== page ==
Eligible Nevada voters can also register to vote through alternative identification measures by using the official paper form. You can access the paper form here: https://www.nvsos.gov/SOSVoterRegForm/home.aspx
Eligible Nevadans who are 17-years-old can register to vote if the voter will be 18 by the next election. This means you can register to vote now if you will be 18 by June 12th, which is election day for the primary. After June 13th, you can register to vote if you’ll be 18 by November 6, 2018.
If you are currently registered to vote in Nevada, please take this opportunity to log-in to the online voter registration service to verify your registration. It is very important to verify that your address and party affiliation are current. If any part of your registration information has changed since you registered to vote, you can update that information here: https://nvsos.gov/sos/elections/voters
You can find answers to most questions related to voting in Nevada on this page: https://nvsos.gov/sos/elections/voters
The ACLU NV provides information on how to contact your current representatives here: https://www.aclunv.org/en/contact-your-elected-officials
You can determine your state senate and assembly districts as well as your congressional and university regent districts here:
All candidates running in Nevada’s 2018 election cycle have filed, so now is the time to begin speaking with the people who will be our elected officials starting in 2019.
A strategy League recommends for engaging with candidates starts with selecting and researching three issues that are important to you. Once you have positions on those issues, look for events to attend with candidates for office and speak to the candidates about your issues. Keep track of which candidates not only agree with your issue positions, but also which candidates have a plan for working on those issues.
Your first chance to vote for candidates will be the primary election in June. The primary election narrows down the number of candidates running for each office.
Unfortunately, Nevada has closed primary elections, so voters who are registered as nonpartisan will not be allowed to vote for candidates affiliated with one of the political parties.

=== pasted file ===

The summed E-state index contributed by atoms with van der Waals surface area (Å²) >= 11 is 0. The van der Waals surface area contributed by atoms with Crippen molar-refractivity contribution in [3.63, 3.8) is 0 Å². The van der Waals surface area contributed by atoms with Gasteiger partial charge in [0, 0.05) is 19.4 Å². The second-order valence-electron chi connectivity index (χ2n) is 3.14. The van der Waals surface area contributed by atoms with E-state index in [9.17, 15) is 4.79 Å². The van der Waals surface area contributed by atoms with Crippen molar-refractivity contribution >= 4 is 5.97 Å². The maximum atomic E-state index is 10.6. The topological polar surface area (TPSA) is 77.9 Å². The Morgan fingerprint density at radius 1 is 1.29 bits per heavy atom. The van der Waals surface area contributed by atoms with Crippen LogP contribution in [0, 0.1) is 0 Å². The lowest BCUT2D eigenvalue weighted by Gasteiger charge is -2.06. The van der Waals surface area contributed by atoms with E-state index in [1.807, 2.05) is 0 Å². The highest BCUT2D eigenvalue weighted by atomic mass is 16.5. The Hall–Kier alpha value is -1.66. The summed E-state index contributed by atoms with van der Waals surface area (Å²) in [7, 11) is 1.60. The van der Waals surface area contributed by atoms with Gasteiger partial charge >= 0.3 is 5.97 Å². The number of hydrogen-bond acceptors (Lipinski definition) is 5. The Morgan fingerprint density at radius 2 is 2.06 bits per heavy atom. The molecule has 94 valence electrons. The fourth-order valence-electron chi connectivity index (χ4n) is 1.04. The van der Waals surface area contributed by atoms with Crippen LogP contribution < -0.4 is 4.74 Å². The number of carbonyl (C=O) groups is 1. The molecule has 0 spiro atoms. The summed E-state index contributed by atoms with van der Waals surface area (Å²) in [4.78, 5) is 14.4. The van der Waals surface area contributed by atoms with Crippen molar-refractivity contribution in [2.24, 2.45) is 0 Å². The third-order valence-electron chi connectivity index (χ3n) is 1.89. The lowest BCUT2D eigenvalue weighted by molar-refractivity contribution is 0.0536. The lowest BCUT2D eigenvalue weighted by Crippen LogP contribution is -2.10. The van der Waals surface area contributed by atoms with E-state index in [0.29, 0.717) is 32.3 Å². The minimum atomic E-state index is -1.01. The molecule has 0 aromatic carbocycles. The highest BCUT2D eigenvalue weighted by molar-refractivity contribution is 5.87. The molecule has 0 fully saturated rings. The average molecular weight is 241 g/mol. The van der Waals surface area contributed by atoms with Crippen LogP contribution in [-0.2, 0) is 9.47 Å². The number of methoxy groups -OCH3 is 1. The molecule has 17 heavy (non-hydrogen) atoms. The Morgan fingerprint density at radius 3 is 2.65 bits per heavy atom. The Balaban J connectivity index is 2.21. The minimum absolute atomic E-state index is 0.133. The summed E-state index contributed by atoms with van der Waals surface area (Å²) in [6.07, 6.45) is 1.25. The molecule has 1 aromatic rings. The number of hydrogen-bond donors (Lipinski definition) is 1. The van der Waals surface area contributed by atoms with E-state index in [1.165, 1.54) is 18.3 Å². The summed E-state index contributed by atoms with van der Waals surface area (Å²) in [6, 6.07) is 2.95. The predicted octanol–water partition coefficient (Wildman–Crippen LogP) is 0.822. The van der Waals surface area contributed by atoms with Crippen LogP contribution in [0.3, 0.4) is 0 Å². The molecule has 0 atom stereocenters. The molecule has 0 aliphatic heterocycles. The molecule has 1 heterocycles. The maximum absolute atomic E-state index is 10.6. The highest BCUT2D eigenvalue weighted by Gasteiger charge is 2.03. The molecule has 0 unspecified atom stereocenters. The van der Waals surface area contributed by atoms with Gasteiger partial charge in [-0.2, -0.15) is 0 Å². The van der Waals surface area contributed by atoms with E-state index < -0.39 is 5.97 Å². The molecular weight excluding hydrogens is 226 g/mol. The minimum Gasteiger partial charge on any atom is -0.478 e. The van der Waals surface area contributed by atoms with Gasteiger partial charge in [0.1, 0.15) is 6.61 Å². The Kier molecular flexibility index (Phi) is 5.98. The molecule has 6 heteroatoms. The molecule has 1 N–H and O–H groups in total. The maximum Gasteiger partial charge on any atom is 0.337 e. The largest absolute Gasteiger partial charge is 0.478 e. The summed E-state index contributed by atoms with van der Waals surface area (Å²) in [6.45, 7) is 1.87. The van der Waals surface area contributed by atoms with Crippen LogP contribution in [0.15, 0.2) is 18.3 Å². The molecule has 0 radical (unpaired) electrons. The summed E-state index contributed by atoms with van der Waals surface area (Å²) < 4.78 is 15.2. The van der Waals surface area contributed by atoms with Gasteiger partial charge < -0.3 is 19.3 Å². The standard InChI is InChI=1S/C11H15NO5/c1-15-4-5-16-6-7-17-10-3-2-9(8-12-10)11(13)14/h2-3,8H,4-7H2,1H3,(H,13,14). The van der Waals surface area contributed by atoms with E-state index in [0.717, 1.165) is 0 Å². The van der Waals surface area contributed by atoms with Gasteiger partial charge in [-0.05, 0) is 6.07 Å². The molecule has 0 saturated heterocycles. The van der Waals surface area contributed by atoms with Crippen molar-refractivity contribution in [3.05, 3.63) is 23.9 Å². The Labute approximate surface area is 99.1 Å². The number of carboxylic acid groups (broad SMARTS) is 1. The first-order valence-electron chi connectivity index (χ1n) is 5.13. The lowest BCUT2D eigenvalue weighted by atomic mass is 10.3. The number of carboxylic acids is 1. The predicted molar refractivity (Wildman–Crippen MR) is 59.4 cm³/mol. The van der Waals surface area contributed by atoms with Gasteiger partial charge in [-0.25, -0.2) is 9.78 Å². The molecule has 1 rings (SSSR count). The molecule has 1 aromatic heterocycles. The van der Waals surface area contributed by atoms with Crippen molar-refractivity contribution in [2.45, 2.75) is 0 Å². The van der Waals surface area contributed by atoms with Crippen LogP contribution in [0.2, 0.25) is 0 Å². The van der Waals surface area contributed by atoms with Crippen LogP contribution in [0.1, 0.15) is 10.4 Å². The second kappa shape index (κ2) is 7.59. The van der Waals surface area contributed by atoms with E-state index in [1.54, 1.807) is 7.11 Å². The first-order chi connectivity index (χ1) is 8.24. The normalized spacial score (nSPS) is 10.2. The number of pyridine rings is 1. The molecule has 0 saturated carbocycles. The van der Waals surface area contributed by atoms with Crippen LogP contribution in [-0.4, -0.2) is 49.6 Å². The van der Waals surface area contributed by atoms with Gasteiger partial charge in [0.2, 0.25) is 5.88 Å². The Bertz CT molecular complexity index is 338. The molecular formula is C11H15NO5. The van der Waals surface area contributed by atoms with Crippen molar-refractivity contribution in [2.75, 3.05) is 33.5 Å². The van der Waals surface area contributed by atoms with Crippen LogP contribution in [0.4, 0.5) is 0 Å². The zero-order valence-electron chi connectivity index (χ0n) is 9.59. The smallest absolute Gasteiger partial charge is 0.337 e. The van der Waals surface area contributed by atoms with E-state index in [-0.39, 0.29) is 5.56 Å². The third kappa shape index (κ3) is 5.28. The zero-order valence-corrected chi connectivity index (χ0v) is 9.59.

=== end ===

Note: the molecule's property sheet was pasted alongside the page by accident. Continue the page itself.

Nonpartisan voters will be able to vote for candidates running in nonpartisan races, such as judges, regents, and sheriff, but not for candidates who are running to represent one of the political parties.
If you would like to vote for candidates who are running to represent one of the political parties and you are not registered as a member of those candidates’ party, you can change your party affiliation through the online voter registration system: www.registertovotenv.gov
You will need to do this by May 22nd online or in-person at your county or city election office.
Early voting for the primary runs between May 26th and June 8th and Election Day for the primary is June 12th. If you vote during early voting, you won’t vote again on Election Day.
Every registered voter will receive information about the primary election and polling locations either through the mail, or if you have opted to receive your election information electronically, through email.
If, after reviewing the above information, you have any questions related to voter registration, voting, communicating with elected officials and/or candidates, or doing research on issues, please contact League of Women Voters of Nevada at firstname.lastname@example.org
The League of Women Voters of Southern Nevada and the League of Women Voters of Northern Nevada both host community meetings on a variety of topics. You can find more information about our meetings at
You can learn more about League at: www.lwv.org
If you would like to Join League of Women Voters of Nevada, we are running a Join for $5 special through June 1st. You can join through this form:
President League of Women Voters of Nevada
President League of Women Voters of Southern Nevada